New spins on traditional soyfoods hold appeal for contemporary consumers. “The world is moving toward more plant-based and flexitarian eating. It’s not surprising that the global soyfoods market is poised to enjoy a vibrant growth rate of nearly 6 percent per year, reaching over $55 billion by 2025,” says A. Elizabeth Sloan, President of Sloan Trends, an Escondido, California-based firm that tracks consumer food and beverage trends and behaviors, as well as health and nutrition attitudes, eating patterns, and emerging medical markets.  This is Part One of a three-part series on how global trends are increasing the demand for soyfoods.

Food, Health and Environmental Factors Drive Soyfoods Sales Growth

To celebrate National Soyfoods Month in April, the U.S. Soybean Export Council (USSEC) turns to Sloan for an analysis of current trends relating to the demand for U.S.-grown soybeans. Dr. Sloan addresses the global shift to more plant-based eating styles. “While Asia Pacific has long dominated soy-based markets, Europe—especially the U.K., Germany and Spain—as well as North America are expected to make significant contributions to plant/soy-based sales.”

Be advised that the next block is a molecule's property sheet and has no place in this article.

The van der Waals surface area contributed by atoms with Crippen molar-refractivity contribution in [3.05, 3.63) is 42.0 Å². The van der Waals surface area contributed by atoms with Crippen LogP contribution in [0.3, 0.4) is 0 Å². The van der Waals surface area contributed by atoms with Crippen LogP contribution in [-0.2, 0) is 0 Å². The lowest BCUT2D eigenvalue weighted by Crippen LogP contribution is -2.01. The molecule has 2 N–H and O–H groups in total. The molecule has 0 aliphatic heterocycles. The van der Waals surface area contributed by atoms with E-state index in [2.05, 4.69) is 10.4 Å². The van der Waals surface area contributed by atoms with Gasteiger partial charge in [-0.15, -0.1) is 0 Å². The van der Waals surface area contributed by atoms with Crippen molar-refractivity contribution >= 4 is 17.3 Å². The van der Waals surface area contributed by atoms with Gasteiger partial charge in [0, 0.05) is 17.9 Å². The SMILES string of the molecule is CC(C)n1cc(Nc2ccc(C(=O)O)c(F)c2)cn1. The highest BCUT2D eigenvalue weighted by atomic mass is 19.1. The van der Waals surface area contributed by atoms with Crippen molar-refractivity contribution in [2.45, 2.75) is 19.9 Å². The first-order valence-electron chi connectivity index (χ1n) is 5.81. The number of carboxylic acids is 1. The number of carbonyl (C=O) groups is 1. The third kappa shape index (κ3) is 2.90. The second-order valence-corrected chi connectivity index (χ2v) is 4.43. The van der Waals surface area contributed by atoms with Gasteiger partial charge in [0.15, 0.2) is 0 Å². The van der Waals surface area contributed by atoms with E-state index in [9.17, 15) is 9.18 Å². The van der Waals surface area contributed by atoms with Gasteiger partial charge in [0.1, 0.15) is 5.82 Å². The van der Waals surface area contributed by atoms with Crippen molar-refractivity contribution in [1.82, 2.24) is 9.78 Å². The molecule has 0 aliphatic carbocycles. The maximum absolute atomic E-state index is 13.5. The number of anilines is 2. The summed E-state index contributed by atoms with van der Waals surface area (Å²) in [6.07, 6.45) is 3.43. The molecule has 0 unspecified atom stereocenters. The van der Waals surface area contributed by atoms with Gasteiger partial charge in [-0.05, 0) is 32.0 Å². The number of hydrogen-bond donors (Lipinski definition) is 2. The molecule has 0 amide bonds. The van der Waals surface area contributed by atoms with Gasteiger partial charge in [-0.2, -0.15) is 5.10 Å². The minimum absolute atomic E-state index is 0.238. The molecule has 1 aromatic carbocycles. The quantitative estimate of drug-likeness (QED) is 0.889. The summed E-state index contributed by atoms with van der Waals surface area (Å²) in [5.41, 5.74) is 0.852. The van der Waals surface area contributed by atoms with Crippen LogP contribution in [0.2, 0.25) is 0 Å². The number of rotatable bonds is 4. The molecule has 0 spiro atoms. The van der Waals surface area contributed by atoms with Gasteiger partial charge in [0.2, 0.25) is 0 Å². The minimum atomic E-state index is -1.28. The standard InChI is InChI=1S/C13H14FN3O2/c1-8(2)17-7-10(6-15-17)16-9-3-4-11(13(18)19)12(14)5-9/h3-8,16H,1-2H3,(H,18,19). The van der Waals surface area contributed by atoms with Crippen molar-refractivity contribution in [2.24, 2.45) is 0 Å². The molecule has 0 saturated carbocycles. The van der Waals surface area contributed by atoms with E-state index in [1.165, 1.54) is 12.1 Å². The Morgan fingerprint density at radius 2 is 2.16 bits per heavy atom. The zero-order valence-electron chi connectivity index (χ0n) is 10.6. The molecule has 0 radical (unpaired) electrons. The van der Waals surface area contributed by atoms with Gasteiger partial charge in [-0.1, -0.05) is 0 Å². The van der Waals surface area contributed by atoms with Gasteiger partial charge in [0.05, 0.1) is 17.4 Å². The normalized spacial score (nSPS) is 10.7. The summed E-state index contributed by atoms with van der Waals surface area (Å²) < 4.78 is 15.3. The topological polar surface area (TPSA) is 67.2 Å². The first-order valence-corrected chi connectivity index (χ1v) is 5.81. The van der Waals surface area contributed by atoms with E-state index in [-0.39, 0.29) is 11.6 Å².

These changes, Sloan says, are fueled by sustainability and dietary evaluations. She notes that in 2018, Western Europe introduced more soy-containing products, closely followed by Asia and North America. “It is noteworthy that such a well-established, health-based ingredient as soy continues to be a leader in some of the world’s largest and fastest-growing food and dietary supplement categories—for example, sports nutrition products, infant formula, meat alternatives, and non-dairy milks, cheeses and yogurts.”

Speaking of the rise of non-dairy milks, soymilk currently accounts for 40 percent of the global soyfoods market, and the increasing use of soymilk is one of the key growth drivers in the soy market.[1]

[1]Hexa Research, 2019. Soy Food Market Size and Forecast by Product (Milk, Oil, Other), By Application and Trend analysis, 2015-2025.